Ok, well if reports from The Wall Street Journal, The New York Times and Bloomberg didn’t convince you that the rumored ‘iWatch‘ project is real, maybe this will. A new Apple patent filing has surfaced for a wearable accessory with a flexible display.
Apple first filed its “Bi-stable spring with flexible display” patent application with the US Patent and Trademark Office back in August of 2011. And it describes a slap bracelet (remember those?)-like accessory with a full-length flexible touchscreen…
When active, Apple says that the unit can connect to a mobile device, like an iPhone, via Bluetooth or Wi-Fi. And it can show relevant information in real time on its flexible display like missed phone calls and messages, iPod playlists and controls, and more.
“With a touch screen user input a user can accomplish a number of different tasks including adjusting the order of a current playlist, and reviewing a list of recent phone calls. A response to a current text message can even be managed given a simple virtual keyboard configuration across the face of the flexible display.”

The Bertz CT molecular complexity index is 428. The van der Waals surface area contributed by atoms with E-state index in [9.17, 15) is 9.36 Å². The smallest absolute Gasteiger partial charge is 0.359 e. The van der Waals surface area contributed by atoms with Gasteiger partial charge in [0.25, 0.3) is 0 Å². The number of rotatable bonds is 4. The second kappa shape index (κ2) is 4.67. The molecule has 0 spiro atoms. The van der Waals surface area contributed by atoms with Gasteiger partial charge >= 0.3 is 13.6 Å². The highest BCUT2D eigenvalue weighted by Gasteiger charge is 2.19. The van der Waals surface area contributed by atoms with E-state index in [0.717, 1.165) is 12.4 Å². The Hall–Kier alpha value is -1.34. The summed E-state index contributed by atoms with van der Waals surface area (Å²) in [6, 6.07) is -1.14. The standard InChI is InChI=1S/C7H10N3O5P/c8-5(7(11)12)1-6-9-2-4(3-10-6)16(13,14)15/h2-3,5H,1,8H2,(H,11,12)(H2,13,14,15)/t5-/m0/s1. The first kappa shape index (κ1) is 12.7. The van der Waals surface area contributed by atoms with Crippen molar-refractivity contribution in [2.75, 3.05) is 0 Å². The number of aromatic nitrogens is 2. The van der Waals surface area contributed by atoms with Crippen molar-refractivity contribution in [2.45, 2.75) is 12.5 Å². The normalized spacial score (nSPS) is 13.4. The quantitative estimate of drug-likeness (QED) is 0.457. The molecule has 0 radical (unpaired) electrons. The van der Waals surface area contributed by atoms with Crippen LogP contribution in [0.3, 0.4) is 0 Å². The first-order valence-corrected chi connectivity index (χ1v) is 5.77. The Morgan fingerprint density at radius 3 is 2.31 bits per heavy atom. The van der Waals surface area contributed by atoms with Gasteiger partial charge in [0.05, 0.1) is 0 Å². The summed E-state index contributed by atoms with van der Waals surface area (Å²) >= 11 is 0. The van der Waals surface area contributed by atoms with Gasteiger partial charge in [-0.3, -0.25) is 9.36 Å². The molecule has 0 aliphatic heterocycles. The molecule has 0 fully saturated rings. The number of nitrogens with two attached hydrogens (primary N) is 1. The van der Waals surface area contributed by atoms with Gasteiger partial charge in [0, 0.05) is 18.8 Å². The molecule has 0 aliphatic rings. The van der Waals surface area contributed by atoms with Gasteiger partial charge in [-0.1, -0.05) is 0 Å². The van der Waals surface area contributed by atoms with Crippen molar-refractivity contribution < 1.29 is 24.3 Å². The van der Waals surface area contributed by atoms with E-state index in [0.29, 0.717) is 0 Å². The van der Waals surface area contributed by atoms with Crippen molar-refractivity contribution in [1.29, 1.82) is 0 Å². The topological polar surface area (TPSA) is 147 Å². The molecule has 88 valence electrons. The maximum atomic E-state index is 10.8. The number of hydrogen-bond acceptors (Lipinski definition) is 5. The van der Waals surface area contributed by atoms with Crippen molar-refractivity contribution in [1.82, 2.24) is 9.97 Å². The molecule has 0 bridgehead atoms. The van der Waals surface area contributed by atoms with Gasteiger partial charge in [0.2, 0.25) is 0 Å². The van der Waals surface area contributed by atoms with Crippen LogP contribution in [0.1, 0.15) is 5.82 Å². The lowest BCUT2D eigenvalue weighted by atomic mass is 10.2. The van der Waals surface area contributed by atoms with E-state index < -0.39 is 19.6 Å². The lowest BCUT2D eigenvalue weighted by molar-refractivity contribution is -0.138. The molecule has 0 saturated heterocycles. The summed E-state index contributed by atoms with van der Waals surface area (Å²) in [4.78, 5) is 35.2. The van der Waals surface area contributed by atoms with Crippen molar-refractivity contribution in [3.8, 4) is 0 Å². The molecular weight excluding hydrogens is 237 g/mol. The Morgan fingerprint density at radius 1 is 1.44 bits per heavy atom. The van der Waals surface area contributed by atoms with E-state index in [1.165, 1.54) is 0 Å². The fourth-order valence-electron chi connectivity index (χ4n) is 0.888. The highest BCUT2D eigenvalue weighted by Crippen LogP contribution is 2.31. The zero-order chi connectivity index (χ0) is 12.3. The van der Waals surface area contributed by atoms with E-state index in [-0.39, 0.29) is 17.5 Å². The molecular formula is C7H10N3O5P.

Apple suggests embedding a wide range of sensors in its ‘slap bracelet’ (no seriously, it says that), including gyroscopes and accelerometers. It also mentions built-in ‘ambient light energy collectors,’ or tiny solar panels, to encourage less frequent charging.
As usual, just because this stuff shows up in a patent application, doesn’t guarantee that it’ll ever make it to market. But nevertheless, this is by far the most tangible evidence we’ve seen that Apple is working on an iPhone-compatible, wearable smart device.
And oddly enough, the device described in this filing sounds a lot more like a Nike Fuel band than it does a watch—which would honestly be fine by me. The less conspicuous something like this is, the better, which is where I think Google’s getting it wrong.
Apple credits Fletcher R. Rothkopf, a Mechanical Design Engineer, Derek W. Wright, a Product Design Engineer, and Scott A. Myers, a Design Engineer, as the patent’s inventors.